Last edited by ZiggyZipgun on Mon Aug 24, 2020 3:09 pm, edited 1 time in total.
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Re: Why was there so little Pink Floyd after 1994?

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ZiggyZipgun wrote: Wed Jul 29, 2020 6:53 pm...which begs the question: Why so little Roger Waters after Pink Floyd?
What happened to his project(album) 'Heartland' (or whatever it was called..)? There was a lot of talk about it some 12-15 years ago, if I remember correctly.
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Re: Why was there so little Pink Floyd after 1994?

Post by Annoying Twit »

space triangle wrote: Thu Jul 30, 2020 6:22 am What happened to his project(album) 'Heartland' (or whatever it was called..)? There was a lot of talk about it some 12-15 years ago, if I remember correctly.
Given this is Roger, I would guess that it is probably an entirely different set of songs than came out as ITTLWRW. I would be surprised if Roger doesn't have a number of projects written and roughly demoed, but which will never come out.
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Re: Why was there so little Pink Floyd after 1994?

Post by ZiggyZipgun »

space triangle wrote: Thu Jul 30, 2020 6:22 amWhat happened to his project(album) 'Heartland' (or whatever it was called..)? There was a lot of talk about it some 12-15 years ago, if I remember correctly.
An unfortunate side effect of taking too long to finish a very political album: administrations change! I also wonder if he really has the same relationship with his record label that, say, Pink Floyd has, and if he's had albums rejected. It's fascinating that Neil Young had so many rejected that are just now seeing the light of day - and they're great! But like Neil, Roger has definitely done things that pissed off the record companies. He should have taken a cue from Bowie and created his own label so he could put out whatever he wants.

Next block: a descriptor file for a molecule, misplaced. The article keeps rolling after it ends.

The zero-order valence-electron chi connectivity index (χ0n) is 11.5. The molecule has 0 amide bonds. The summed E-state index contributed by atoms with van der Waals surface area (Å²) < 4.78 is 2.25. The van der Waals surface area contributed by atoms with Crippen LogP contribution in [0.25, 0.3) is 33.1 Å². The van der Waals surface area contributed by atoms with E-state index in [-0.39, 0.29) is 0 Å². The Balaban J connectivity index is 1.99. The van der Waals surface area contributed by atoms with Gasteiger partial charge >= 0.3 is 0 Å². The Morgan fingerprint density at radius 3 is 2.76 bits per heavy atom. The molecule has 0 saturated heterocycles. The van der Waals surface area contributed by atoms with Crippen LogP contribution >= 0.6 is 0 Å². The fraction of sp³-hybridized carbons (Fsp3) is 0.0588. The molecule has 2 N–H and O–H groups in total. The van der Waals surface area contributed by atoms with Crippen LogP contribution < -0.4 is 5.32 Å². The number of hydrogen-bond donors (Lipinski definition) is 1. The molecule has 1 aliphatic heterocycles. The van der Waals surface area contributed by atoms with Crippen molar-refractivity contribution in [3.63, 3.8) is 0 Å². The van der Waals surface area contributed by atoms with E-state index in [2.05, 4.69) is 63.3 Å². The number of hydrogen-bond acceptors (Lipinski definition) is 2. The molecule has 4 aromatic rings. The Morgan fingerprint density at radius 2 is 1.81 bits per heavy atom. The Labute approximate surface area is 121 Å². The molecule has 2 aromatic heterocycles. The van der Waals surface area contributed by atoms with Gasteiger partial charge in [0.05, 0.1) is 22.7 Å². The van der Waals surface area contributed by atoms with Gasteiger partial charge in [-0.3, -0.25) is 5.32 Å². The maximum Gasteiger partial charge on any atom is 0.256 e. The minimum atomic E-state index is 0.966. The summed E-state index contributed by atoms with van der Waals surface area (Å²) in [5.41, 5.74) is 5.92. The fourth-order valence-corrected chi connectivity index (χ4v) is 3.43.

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Re: Why was there so little Pink Floyd after 1994?

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ZiggyZipgun wrote: Thu Jul 30, 2020 11:10 amHe should have taken a cue from Bowie and created his own label so he could put out whatever he wants.
Fleeting Glimpse Records. 8)

He doesn't like a record companies. If he would establish his own record company, then he would deny everything he wrote in the Welcome to the Machine and Have a Cigar.